And this year’s runoff from Bonnet Carré does appear to be less drastic, at least at this stage. According to the Army Corps of Engineer’s Chris Brantley, the number of gates open last month was less than their March average and lower than last year’s. They also opened the majority of them later than in most years.

Fewer gates = less water

“At this point, we’ve got fewer gates open than we did last year and fewer than we normally have at this point on the calendar. We’re still waiting on all the snow from up north to melt and come through, and as that happens, we may have to open more gates. How long it will last, or how many gates we’ll have to open — it’s not something I feel comfortable making a prediction on. It’s different each year for many factors. But at least right now, there is less water moving through the spillway than last year. Less than the average year, in fact,” Brantley said.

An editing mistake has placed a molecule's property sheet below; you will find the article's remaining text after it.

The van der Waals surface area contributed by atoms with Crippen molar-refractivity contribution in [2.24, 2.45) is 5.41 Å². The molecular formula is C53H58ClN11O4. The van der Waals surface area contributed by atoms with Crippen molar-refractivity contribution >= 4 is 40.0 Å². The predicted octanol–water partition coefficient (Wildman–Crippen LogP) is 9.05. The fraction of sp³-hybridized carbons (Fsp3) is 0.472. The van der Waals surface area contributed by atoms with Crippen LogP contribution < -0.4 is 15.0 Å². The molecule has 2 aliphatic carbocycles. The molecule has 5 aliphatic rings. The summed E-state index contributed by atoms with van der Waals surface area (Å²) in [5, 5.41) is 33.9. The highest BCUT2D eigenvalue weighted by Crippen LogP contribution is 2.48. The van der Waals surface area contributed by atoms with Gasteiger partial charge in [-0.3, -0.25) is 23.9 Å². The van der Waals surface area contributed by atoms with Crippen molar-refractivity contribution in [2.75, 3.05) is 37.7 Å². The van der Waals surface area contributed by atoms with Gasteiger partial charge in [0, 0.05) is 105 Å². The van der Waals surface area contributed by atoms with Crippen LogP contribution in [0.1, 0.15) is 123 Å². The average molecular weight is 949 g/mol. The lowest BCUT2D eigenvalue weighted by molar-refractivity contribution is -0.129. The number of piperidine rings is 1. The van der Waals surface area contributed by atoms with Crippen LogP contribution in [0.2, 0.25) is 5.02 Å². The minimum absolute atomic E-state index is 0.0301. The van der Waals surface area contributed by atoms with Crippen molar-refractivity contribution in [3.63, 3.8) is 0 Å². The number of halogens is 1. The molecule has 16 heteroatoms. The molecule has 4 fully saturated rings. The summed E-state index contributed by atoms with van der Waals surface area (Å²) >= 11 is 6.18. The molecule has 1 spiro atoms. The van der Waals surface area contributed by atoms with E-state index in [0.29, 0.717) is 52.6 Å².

In the Cocodrie area, Capt. Stu Scheer of Cocodrie Inside Charters (985-855-1846) is “cautiously optimistic” and said no matter what, the trout bite here will be better than last year’s, and better than any other place in the world.

“We have such rich estuaries. There’s truly not another place in the country that has so much to offer our fish. Even in a down year, we’ve got no shortage of fish. Last year was tough. Our speckled trout took a beating from that winter. It got way colder than we’re used to, and that’s one thing the trout can’t take,” he said. “All the silt the spillway dumped didn’t help, but it wasn’t the main reason the fishing was tough.”